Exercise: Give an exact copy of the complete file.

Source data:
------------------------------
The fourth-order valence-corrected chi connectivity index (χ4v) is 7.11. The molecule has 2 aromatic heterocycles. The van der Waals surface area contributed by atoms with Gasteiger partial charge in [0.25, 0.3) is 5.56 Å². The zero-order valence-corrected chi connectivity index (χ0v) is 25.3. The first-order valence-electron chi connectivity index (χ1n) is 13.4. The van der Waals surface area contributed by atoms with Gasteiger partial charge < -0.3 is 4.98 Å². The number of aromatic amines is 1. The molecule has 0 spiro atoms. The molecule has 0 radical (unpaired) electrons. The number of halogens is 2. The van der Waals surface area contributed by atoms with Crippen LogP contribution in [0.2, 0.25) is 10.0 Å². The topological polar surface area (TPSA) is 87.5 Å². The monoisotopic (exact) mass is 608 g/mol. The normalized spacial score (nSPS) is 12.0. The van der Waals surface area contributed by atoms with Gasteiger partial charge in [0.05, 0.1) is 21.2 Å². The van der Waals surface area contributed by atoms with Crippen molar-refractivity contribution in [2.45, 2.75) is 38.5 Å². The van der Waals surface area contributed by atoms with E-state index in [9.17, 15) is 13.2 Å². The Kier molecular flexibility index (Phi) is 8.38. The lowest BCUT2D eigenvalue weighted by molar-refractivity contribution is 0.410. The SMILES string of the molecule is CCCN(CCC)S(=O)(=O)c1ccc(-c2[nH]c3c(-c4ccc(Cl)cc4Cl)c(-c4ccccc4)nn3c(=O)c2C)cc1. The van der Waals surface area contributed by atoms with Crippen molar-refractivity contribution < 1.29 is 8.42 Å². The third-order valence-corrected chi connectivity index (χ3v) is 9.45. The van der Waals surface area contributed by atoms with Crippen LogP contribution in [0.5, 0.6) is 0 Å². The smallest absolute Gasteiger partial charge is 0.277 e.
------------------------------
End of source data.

The fourth-order valence-corrected chi connectivity index (χ4v) is 7.11. The molecule has 2 aromatic heterocycles. The van der Waals surface area contributed by atoms with Gasteiger partial charge in [0.25, 0.3) is 5.56 Å². The zero-order valence-corrected chi connectivity index (χ0v) is 25.3. The first-order valence-electron chi connectivity index (χ1n) is 13.4. The van der Waals surface area contributed by atoms with Gasteiger partial charge < -0.3 is 4.98 Å². The number of aromatic amines is 1. The molecule has 0 spiro atoms. The molecule has 0 radical (unpaired) electrons. The number of halogens is 2. The van der Waals surface area contributed by atoms with Crippen LogP contribution in [0.2, 0.25) is 10.0 Å². The topological polar surface area (TPSA) is 87.5 Å². The monoisotopic (exact) mass is 608 g/mol. The normalized spacial score (nSPS) is 12.0. The van der Waals surface area contributed by atoms with Gasteiger partial charge in [0.05, 0.1) is 21.2 Å². The van der Waals surface area contributed by atoms with Crippen molar-refractivity contribution in [2.45, 2.75) is 38.5 Å². The van der Waals surface area contributed by atoms with E-state index in [9.17, 15) is 13.2 Å². The Kier molecular flexibility index (Phi) is 8.38. The lowest BCUT2D eigenvalue weighted by molar-refractivity contribution is 0.410. The SMILES string of the molecule is CCCN(CCC)S(=O)(=O)c1ccc(-c2[nH]c3c(-c4ccc(Cl)cc4Cl)c(-c4ccccc4)nn3c(=O)c2C)cc1. The van der Waals surface area contributed by atoms with Crippen molar-refractivity contribution < 1.29 is 8.42 Å². The third-order valence-corrected chi connectivity index (χ3v) is 9.45. The van der Waals surface area contributed by atoms with Crippen LogP contribution in [0.5, 0.6) is 0 Å². The smallest absolute Gasteiger partial charge is 0.277 e.